- Technique may allow GMO plants to beat weed, insect resistance
- Traits using the method could first appear in corn, cotton
Monsanto Co., the world’s largest seed company, said a new technology can help its crops fight off pests that have developed resistance to previous genetically modified varieties.
Researchers at the St. Louis-based company and at Harvard University have published results of a study in the scientific journal Nature, Monsanto said Wednesday in a statement. The scientists’ work speeds up the process of generating proteins with insect-killing properties, the company said. Currently, it can take a year to engineer a protein in a lab, while using the new process can take a month, said Tom Malvar, insect-control discovery lead at Monsanto.
Theoretically, that means proteins can be tweaked to remain deadly, and the work can be done faster than the pace at which insects develop resistance. That could help the effectiveness of Monsanto seeds that contain a protein derived from Bacillus thuringiensis, or Bt, a soil bacterium used in organic farming that acts as an insecticide.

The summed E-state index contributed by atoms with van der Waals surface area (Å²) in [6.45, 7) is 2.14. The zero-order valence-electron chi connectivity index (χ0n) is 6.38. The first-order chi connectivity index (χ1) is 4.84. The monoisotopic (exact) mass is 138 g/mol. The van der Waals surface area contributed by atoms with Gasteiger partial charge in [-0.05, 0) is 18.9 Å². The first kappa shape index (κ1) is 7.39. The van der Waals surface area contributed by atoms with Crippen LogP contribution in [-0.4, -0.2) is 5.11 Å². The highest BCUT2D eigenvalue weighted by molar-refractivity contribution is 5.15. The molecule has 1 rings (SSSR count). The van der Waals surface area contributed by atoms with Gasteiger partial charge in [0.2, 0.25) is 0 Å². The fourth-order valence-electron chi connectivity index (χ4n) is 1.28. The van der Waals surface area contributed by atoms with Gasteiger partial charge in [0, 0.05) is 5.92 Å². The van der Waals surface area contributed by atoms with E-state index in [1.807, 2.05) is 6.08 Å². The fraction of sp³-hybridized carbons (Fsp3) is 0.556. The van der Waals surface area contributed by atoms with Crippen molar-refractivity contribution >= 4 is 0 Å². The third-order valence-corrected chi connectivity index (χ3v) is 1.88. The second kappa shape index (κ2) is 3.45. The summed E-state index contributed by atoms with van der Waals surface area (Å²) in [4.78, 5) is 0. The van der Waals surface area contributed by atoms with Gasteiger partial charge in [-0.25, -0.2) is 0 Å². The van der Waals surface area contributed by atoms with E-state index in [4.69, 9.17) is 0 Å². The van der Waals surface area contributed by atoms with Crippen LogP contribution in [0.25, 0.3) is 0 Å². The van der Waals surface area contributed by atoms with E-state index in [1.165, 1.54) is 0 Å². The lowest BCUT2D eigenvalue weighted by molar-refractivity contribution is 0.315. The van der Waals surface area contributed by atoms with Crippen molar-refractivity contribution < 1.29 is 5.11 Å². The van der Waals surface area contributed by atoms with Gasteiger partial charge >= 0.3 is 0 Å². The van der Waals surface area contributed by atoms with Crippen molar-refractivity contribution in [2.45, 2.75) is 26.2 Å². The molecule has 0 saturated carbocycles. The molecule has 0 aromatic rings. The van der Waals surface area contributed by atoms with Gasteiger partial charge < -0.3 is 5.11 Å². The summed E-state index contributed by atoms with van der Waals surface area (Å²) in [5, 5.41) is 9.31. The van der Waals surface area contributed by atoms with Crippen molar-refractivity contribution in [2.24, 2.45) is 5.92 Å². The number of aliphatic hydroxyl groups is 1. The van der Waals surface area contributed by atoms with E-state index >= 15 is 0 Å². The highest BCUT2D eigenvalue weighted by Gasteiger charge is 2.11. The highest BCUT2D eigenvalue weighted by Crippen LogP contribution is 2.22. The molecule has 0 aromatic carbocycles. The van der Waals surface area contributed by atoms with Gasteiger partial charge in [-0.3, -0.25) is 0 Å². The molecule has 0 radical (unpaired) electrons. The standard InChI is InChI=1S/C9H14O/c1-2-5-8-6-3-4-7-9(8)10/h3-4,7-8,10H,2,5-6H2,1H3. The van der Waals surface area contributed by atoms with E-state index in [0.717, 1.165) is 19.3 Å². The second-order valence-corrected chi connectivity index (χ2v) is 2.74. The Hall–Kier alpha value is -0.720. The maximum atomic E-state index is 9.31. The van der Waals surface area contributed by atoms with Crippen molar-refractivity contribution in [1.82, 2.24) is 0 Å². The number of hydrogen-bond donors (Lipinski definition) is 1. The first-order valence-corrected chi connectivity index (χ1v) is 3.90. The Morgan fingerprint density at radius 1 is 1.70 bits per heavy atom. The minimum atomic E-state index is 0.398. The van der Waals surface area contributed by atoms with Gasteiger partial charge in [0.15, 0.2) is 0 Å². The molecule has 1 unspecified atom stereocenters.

Genetically-modified crops, which account for most of the corn and soybeans grown in the U.S., have become less effective in recent years as insects and weeds develop resistance to herbicides and insecticides.
While the new technique may potentially apply to any biotech crop that involves proteins, it will likely appear first commercially in cotton and corn, the next generation of which are still years away, Malvar said.